There you go, MicroDeadlines provide all solutions. Clearly tongue and cheek, but when designing for learning in an online setting, provide the structure that comes naturally in face-to-face setting. Teachers could casually walk around a classroom and check in on students’ writing progress and help lagging students to move forward or pick up the pace, or allow a back-and-forth between students in an in person discussion, or nudge students in the right direction when working on a difficult problem set in class. The transition to asynchronous learning necessitates instructional designers to replicate those informal check-ins. MicroDeadlines is the solution to designing structure that helps students hold themselves accountable.
I am incredibly proud of the Challenge By Choice component I have added to my Economics course (you can read more about it here). In short, students can choose how they want to demonstrate economic understanding. I am reminded of the value constantly. None more than June 3, 2020 when a student’s work provided me important perspective and intelligently interpret current events.
President Trump tweeted about Opportunity Zones the night before. I did not know what opportunity zones were in September, but thanks to a student’s work, I learned about them and their (unintended) consequences and how they were being misused.
One of my goals is to help my students be intelligent consumers of the news. Without this student’s work I would not have been able to understand this misleading program.
Thanks to a student (permission granted, but identity withheld) for sharing some of his work that he did researching Opportunity Zones.
After writing about Challenge by Choice, from the teacher experience in previous posts, I was fortunate to be featured in Connections Magazine for that work, where Jessica More wrote thoughtfully about some great student work. I am thankful for her work!
Below are resources related to NCTM Presentation: Assessing Conceptual Understanding (# 457; room 258B, BCEC)
Editable .docx: Conceptual Questions NCTM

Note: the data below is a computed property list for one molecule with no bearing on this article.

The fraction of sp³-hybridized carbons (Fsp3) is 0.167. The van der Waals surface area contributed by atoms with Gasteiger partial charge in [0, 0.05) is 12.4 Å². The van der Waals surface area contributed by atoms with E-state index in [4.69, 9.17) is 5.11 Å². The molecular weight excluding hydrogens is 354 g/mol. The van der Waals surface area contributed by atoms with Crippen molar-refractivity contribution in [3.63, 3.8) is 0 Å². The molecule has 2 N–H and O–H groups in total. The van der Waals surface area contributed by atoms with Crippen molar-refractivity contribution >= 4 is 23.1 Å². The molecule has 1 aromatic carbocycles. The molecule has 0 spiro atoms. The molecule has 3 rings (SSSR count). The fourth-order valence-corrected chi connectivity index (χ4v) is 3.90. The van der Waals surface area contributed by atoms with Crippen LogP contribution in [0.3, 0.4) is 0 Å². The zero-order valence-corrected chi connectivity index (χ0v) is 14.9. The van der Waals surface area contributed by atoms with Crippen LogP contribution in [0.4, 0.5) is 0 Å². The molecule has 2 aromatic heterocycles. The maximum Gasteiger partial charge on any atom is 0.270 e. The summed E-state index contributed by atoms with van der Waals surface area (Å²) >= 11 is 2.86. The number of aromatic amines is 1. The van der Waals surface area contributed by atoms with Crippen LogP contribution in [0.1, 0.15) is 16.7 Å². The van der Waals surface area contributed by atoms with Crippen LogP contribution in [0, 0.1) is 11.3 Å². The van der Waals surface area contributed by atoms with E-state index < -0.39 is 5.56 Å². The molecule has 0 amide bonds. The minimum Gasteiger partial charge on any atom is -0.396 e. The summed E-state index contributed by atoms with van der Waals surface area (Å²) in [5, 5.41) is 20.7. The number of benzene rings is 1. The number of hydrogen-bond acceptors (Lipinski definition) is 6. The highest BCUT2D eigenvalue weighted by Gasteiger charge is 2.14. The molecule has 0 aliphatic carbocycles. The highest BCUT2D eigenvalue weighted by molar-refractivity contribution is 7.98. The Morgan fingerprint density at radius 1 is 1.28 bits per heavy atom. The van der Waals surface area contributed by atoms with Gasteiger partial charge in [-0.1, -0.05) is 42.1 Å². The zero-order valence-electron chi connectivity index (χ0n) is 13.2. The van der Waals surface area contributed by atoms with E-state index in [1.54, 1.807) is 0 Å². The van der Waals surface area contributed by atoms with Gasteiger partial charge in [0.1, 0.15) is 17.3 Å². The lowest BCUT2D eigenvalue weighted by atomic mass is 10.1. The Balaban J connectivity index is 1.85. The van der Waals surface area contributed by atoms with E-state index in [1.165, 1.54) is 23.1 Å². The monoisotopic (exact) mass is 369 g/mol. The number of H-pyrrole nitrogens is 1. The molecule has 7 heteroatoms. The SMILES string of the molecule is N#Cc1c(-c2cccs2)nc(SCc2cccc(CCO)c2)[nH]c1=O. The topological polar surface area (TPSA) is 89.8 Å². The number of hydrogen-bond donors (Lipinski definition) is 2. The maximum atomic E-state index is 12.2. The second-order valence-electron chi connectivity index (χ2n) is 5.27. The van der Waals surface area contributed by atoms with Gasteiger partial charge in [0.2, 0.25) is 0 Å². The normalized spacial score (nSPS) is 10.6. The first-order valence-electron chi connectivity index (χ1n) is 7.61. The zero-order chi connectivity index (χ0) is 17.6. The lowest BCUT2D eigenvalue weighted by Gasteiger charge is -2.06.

I recently ran into a student that I taught during my first year of teaching (ten years ago) what he remembered from my Calculus course. He remembered the word derivative and that we had to do problem sets and if he did well on those he would do well on the tests. But he didn’t really remember any “Calculus”. He works in marketing and- I assume- does not need to use any of the rules, theorems, or formulas particular to Calculus. But, I bet he has a better appreciation of the concept of change because of my course, even though he might not attribute it to my course; at least I hope he does.
So, What do I want my students to remember five or ten years after they leave my course? Really the question I am asking is “What is my main goal in my calculus course?”
For me, the answer is change. Algebra 2 and PreCalculus are about functions and points on a graph (I don’t love that description, but its serves my purpose), while Calculus is about the change at those points. Imagine Algebra 2 is about the point, and Calculus is about the slope at that point. So, as we returned from Spring Break- and were technically in the middle of our unit on the Fundamental Theorem of Calculus- I tried to gauge what my students remembered about Calculus after ten days away…
They looked in their notes and said things like chain rule, fundamental theorem of calculus, derivatives, and change. They also have every standard example in their notes (think volume of a balloon for related rates) that they can use in future Calculus courses as a resource (I have anecdotal evidence that they refer to these notes in college), but as I tried to dig deeper into what this course engrained in them, I was not sure that more than a few understood what I meant by change.
SO, I talked to a physics teacher who was excited to collaborate. I borrowed some “logger pros” and Vernier sensors to begin a two-day task/project/lab/experiment. Here it is:
The outcome of this “task” will be to:
- describe a movement in words
- By hand, graph:
- distance vs. time graph of the movement
- velocity vs. time graph of the movement
- acceleration vs. time graph of the movement
- demonstrate the movement
- use the “logger sensors” to create an actual capture of the movement, including distance, velocity, and acceleration graphs
- verify that the description, movement, and graphs all correspond
- determine a means to present this information
We are going to spend two days on this task, then return to our normal progression of finding area between two curves. But for these two days we’re going to try to see if we can reinforce what I believe to be the central theme to Calculus.
Maybe in ten years, they’ll remember this.
“There is an indirect relationship between the number of times an institution uses the term Innovation and how innovative the institution actually is.”
I came across a New Yorker article from the summer (linked here) that applied concepts from Clayton M. Christensen’s 1997 book “The Innovator’s Dilema” to the current culture of technology, start-ups, and education. Christensen’s premise is that innovation takes two forms: sustaining innovation and disruptive innovation. Sustaining innovation is analogous to R&D- it is based on improving the current product. Disruptive innovation is blowing up the system; it means starting from scratch or reinventing.